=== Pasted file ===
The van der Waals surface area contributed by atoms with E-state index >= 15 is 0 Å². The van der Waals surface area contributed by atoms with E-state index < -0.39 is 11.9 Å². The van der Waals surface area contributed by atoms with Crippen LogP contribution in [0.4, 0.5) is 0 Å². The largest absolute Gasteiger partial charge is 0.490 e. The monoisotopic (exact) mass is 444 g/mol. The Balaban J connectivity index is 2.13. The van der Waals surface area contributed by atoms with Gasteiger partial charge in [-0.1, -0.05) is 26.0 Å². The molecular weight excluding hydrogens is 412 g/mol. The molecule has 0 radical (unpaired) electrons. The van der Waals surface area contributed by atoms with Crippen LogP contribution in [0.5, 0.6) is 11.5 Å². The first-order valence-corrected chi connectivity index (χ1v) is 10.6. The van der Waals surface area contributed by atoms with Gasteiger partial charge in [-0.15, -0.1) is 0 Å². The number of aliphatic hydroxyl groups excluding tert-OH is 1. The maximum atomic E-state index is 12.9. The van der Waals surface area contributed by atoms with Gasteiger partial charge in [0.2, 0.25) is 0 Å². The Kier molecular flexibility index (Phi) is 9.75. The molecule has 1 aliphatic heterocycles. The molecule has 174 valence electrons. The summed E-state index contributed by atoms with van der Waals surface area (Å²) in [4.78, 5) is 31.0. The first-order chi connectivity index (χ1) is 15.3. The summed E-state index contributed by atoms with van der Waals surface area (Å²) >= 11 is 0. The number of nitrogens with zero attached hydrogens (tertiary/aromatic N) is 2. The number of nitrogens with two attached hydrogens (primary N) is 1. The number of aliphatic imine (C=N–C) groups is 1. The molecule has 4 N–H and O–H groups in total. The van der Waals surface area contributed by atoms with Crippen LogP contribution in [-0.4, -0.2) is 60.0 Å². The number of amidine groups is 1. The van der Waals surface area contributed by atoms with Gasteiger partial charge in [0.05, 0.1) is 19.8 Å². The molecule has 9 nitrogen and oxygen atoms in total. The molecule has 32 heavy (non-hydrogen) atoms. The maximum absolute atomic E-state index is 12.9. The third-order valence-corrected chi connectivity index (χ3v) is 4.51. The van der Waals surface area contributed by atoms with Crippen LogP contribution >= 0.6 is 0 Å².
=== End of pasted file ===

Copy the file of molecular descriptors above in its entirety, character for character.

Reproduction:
The van der Waals surface area contributed by atoms with E-state index >= 15 is 0 Å². The van der Waals surface area contributed by atoms with E-state index < -0.39 is 11.9 Å². The van der Waals surface area contributed by atoms with Crippen LogP contribution in [0.4, 0.5) is 0 Å². The largest absolute Gasteiger partial charge is 0.490 e. The monoisotopic (exact) mass is 444 g/mol. The Balaban J connectivity index is 2.13. The van der Waals surface area contributed by atoms with Gasteiger partial charge in [-0.1, -0.05) is 26.0 Å². The molecular weight excluding hydrogens is 412 g/mol. The molecule has 0 radical (unpaired) electrons. The van der Waals surface area contributed by atoms with Crippen LogP contribution in [0.5, 0.6) is 11.5 Å². The first-order valence-corrected chi connectivity index (χ1v) is 10.6. The van der Waals surface area contributed by atoms with Gasteiger partial charge in [-0.15, -0.1) is 0 Å². The number of aliphatic hydroxyl groups excluding tert-OH is 1. The maximum atomic E-state index is 12.9. The van der Waals surface area contributed by atoms with Gasteiger partial charge in [0.2, 0.25) is 0 Å². The Kier molecular flexibility index (Phi) is 9.75. The molecule has 1 aliphatic heterocycles. The molecule has 174 valence electrons. The summed E-state index contributed by atoms with van der Waals surface area (Å²) in [4.78, 5) is 31.0. The first-order chi connectivity index (χ1) is 15.3. The summed E-state index contributed by atoms with van der Waals surface area (Å²) >= 11 is 0. The number of nitrogens with zero attached hydrogens (tertiary/aromatic N) is 2. The number of nitrogens with two attached hydrogens (primary N) is 1. The number of aliphatic imine (C=N–C) groups is 1. The molecule has 4 N–H and O–H groups in total. The van der Waals surface area contributed by atoms with Crippen LogP contribution in [-0.4, -0.2) is 60.0 Å². The number of amidine groups is 1. The van der Waals surface area contributed by atoms with Gasteiger partial charge in [0.05, 0.1) is 19.8 Å². The molecule has 9 nitrogen and oxygen atoms in total. The molecule has 32 heavy (non-hydrogen) atoms. The maximum absolute atomic E-state index is 12.9. The third-order valence-corrected chi connectivity index (χ3v) is 4.51. The van der Waals surface area contributed by atoms with Crippen LogP contribution >= 0.6 is 0 Å².